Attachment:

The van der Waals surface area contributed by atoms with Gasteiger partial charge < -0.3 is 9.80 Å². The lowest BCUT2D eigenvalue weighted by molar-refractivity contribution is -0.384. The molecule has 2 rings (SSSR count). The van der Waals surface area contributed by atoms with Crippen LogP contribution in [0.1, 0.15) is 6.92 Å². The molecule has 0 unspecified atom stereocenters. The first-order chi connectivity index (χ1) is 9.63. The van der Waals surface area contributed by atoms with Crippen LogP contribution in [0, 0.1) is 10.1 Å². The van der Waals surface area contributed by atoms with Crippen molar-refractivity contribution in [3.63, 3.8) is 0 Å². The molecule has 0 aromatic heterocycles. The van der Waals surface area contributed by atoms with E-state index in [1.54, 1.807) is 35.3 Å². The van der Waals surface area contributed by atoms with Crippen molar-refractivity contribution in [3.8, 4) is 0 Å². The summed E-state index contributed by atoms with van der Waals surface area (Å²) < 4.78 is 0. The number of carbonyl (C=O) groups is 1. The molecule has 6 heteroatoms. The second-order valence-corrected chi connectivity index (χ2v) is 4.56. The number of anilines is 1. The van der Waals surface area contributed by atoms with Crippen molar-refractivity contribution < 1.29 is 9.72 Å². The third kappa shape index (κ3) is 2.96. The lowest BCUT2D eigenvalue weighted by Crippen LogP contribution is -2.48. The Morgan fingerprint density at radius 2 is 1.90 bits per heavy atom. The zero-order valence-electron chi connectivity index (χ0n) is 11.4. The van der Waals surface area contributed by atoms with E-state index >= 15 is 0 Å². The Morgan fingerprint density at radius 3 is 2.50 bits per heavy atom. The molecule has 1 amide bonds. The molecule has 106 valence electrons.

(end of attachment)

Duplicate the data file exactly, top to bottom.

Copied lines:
The van der Waals surface area contributed by atoms with Gasteiger partial charge < -0.3 is 9.80 Å². The lowest BCUT2D eigenvalue weighted by molar-refractivity contribution is -0.384. The molecule has 2 rings (SSSR count). The van der Waals surface area contributed by atoms with Crippen LogP contribution in [0.1, 0.15) is 6.92 Å². The molecule has 0 unspecified atom stereocenters. The first-order chi connectivity index (χ1) is 9.63. The van der Waals surface area contributed by atoms with Crippen LogP contribution in [0, 0.1) is 10.1 Å². The van der Waals surface area contributed by atoms with Crippen molar-refractivity contribution in [3.63, 3.8) is 0 Å². The molecule has 0 aromatic heterocycles. The van der Waals surface area contributed by atoms with E-state index in [1.54, 1.807) is 35.3 Å². The van der Waals surface area contributed by atoms with Crippen molar-refractivity contribution in [3.8, 4) is 0 Å². The summed E-state index contributed by atoms with van der Waals surface area (Å²) < 4.78 is 0. The number of carbonyl (C=O) groups is 1. The molecule has 6 heteroatoms. The second-order valence-corrected chi connectivity index (χ2v) is 4.56. The number of anilines is 1. The van der Waals surface area contributed by atoms with Crippen molar-refractivity contribution < 1.29 is 9.72 Å². The third kappa shape index (κ3) is 2.96. The lowest BCUT2D eigenvalue weighted by Crippen LogP contribution is -2.48. The Morgan fingerprint density at radius 2 is 1.90 bits per heavy atom. The zero-order valence-electron chi connectivity index (χ0n) is 11.4. The van der Waals surface area contributed by atoms with E-state index >= 15 is 0 Å². The Morgan fingerprint density at radius 3 is 2.50 bits per heavy atom. The molecule has 1 amide bonds. The molecule has 106 valence electrons.